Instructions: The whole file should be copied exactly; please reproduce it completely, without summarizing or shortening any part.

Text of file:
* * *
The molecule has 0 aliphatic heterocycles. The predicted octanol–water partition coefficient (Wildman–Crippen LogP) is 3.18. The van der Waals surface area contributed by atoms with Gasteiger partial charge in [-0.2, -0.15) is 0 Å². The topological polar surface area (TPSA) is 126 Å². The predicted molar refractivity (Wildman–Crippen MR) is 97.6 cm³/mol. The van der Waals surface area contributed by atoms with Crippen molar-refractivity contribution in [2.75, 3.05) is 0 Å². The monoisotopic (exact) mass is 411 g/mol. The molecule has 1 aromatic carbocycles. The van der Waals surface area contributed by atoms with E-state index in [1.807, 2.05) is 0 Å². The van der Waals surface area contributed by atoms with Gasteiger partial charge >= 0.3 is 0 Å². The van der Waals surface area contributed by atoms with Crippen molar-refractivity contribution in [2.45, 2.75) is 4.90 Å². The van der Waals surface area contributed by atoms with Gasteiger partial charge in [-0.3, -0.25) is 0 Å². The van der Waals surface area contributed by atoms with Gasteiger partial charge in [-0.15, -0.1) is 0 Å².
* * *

The molecule has 0 aliphatic heterocycles. The predicted octanol–water partition coefficient (Wildman–Crippen LogP) is 3.18. The van der Waals surface area contributed by atoms with Gasteiger partial charge in [-0.2, -0.15) is 0 Å². The topological polar surface area (TPSA) is 126 Å². The predicted molar refractivity (Wildman–Crippen MR) is 97.6 cm³/mol. The van der Waals surface area contributed by atoms with Crippen molar-refractivity contribution in [2.75, 3.05) is 0 Å². The monoisotopic (exact) mass is 411 g/mol. The molecule has 1 aromatic carbocycles. The van der Waals surface area contributed by atoms with E-state index in [1.807, 2.05) is 0 Å². The van der Waals surface area contributed by atoms with Gasteiger partial charge >= 0.3 is 0 Å². The van der Waals surface area contributed by atoms with Crippen molar-refractivity contribution in [2.45, 2.75) is 4.90 Å². The van der Waals surface area contributed by atoms with Gasteiger partial charge in [-0.3, -0.25) is 0 Å². The van der Waals surface area contributed by atoms with Gasteiger partial charge in [-0.15, -0.1) is 0 Å².